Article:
Teachers should get proposed Covid-19 bonus payments for frontline workers because of their “extraordinary efforts” during the pandemic, teaching unions have declared.
The Association of Secondary Teachers Ireland (ASTI), Irish National Teachers’ Organisation (INTO) and the Teachers’ Union of Ireland (TUI) came together in a joint statement to demand the extra money.
While there have been no formal discussions, the three said the contribution to remote teaching and keeping schools open has been of crucial importance in meeting young people’s needs.
“We would expect to be included in any discussions around the acknowledgement of workers’ contributions during the pandemic,” they said, though no formal talks have taken place with the Government.
“Teachers’ extraordinary efforts – both face-to-face with their pupils in crowded classrooms and in the online learning space – have allowed schools to continue to prioritise teaching and learning while meeting children/young people’s needs,” they said.
TUI general secretary Michael Gillespie suggested that one option could include "getting rid of unequal payscales", which has seen teachers hired since 2011 earn less than older colleagues.
Minister for Public Expenditure Michael McGrath has warned that the bonus could cost €1 billion, while the bid by the Irish Nurses and Midwives Organisation and other health unions for 10 days' extra leave brings "significant costs".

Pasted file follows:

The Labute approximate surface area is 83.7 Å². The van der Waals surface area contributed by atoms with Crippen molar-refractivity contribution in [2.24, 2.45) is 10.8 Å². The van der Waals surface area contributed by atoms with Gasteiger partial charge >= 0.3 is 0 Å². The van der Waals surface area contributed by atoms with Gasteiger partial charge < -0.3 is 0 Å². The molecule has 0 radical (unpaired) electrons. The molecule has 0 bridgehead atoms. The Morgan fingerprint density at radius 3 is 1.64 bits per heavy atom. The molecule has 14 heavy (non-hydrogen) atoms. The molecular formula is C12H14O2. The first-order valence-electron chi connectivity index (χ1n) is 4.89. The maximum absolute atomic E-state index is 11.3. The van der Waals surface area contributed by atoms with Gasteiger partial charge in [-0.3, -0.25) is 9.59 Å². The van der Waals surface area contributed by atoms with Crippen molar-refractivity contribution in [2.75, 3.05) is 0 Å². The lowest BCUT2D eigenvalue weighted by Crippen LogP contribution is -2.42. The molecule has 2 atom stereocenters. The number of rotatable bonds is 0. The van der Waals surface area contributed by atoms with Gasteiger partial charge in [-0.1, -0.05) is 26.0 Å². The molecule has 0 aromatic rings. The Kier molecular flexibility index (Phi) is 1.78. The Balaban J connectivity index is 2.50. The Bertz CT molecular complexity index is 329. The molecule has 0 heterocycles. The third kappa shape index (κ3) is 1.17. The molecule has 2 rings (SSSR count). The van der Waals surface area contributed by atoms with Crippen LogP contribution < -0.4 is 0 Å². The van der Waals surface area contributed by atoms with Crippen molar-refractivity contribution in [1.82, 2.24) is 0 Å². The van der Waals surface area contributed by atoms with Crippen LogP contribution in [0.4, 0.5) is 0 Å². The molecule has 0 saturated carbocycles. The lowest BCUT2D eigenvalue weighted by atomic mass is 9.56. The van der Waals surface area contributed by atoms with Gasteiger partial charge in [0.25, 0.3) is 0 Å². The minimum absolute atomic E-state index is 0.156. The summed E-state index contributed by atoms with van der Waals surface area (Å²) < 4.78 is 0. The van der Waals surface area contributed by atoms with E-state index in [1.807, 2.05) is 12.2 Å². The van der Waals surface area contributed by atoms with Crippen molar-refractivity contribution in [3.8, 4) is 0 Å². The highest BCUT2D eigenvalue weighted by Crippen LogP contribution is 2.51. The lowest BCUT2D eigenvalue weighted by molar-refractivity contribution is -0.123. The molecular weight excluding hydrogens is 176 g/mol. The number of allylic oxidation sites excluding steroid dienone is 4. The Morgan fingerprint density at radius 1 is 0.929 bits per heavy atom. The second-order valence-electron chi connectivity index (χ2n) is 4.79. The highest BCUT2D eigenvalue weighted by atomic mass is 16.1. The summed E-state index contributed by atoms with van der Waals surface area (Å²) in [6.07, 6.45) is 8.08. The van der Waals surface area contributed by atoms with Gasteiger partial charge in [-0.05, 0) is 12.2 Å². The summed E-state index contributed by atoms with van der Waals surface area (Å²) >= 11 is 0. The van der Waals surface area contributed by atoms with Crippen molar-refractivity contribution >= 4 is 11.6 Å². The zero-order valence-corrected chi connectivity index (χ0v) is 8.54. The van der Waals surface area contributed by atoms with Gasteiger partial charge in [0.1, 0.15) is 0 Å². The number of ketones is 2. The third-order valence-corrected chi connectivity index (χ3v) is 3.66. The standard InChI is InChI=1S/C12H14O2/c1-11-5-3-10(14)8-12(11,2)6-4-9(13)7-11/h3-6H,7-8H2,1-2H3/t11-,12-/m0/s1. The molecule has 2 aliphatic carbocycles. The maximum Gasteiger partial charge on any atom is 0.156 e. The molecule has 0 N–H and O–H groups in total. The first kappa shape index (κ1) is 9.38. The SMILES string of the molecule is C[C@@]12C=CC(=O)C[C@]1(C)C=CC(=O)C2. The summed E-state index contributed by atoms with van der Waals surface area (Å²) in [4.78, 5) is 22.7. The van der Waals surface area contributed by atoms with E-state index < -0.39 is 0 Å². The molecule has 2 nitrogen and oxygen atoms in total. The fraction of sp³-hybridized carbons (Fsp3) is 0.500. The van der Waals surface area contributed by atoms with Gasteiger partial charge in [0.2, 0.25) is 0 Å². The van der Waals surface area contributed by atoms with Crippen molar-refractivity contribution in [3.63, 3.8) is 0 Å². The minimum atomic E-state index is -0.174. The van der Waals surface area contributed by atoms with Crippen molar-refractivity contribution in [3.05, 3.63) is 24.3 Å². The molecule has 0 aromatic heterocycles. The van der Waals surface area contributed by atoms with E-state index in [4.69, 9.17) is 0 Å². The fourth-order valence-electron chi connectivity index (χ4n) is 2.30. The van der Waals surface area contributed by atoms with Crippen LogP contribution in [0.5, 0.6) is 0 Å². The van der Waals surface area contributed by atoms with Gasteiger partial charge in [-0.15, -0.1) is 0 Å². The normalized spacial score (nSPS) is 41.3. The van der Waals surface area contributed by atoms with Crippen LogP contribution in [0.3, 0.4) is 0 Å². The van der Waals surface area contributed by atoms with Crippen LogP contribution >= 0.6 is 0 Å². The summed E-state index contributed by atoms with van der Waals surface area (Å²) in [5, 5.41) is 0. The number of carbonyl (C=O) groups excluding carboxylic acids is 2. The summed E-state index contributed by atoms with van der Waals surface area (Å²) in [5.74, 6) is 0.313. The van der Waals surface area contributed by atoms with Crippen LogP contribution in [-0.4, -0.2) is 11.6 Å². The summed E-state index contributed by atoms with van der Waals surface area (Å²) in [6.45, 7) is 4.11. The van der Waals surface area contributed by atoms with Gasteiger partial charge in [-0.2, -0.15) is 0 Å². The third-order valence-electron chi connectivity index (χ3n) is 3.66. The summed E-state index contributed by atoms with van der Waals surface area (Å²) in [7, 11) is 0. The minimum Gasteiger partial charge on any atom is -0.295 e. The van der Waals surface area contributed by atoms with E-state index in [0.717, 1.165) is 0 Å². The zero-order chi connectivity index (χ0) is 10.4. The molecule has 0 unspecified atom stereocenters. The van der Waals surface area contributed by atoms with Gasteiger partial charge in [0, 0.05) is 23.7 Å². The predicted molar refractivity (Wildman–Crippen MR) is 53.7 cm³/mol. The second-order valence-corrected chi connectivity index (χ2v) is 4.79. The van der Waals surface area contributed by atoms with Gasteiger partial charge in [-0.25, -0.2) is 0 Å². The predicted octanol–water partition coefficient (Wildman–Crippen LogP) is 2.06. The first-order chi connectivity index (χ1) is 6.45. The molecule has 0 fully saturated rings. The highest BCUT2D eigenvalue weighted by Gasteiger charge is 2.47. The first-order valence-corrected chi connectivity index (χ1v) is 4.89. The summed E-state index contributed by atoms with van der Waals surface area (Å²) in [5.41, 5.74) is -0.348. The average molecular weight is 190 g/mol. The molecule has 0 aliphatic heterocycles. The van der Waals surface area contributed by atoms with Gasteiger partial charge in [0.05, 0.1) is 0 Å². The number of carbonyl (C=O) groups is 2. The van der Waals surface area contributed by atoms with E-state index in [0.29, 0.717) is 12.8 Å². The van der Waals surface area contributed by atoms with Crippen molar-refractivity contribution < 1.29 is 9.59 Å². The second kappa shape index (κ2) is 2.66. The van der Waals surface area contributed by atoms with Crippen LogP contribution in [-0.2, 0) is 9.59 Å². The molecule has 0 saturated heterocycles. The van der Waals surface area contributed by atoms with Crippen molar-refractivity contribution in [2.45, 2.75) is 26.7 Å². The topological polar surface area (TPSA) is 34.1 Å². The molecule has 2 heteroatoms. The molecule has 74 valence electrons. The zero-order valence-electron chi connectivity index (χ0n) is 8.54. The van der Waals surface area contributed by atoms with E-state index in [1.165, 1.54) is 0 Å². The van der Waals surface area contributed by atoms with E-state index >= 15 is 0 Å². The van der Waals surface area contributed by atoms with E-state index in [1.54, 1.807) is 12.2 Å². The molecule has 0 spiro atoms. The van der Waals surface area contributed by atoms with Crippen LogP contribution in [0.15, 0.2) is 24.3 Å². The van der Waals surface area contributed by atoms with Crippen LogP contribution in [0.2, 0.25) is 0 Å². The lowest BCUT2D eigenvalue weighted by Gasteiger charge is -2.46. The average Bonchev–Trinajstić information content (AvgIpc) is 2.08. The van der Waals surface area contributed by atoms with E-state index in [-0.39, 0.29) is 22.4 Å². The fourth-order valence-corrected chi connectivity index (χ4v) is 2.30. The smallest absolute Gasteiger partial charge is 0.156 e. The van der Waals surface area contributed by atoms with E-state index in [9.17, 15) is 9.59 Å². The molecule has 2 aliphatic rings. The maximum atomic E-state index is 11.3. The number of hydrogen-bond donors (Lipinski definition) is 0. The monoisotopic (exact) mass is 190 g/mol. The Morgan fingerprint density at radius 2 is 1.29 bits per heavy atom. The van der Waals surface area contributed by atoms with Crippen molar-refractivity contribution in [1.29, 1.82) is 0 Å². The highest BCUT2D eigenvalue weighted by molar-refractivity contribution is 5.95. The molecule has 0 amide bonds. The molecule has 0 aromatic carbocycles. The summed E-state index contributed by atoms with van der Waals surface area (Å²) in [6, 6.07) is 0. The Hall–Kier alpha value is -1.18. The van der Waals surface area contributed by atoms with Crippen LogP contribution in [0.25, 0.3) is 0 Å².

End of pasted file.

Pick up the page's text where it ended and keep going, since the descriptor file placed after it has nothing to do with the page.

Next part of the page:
Meanwhile, gardaí have equally insisted that they should receive bonus payments, partly arguing that the drop in crime that took place during the pandemic because people were not out is not a reason to leave them out.
The Garda Representative Association (GRA) and the Association of Garda Sergeants and Inspectors (Agsi) have so far not raised the issue in talks with the Government.
However, a GRA source said gardaí should receive “no more and no less” than other State workers, adding that the fact that most forms of crime dropped significantly during the pandemic is a reason for gardaí to be proud.
Meanwhile, domestic violence increased, while gardaí had to deal with a raft of new, speedily introduced laws, the GRA source told The Irish Times, speaking anonymously.
“The fact that crime figures are down is something for gardaí to be proud of. And certainly, there have been other issues regarding the rise in domestic violence because of the pandemic,” he said.
Gardaí had to adapt to 12-hour rosters during the pandemic, which cut overtime . The roster is coming to an end shortly and gardaí are eager to get certainty on what will replace it, he added.
An Agsi source rejected any claims that gardaí had less work to do during Covid-19 due to the drop in crime, pointing to the efforts made for vulnerable people and at checkpoints “at considerable risk to themselves at times”.
Meanwhile, drugs and organised crime operations continued unabated, with unprecedented seizures. “Those people were happy to do it,” they said. “No one is looking for special treatment. Just fairness.”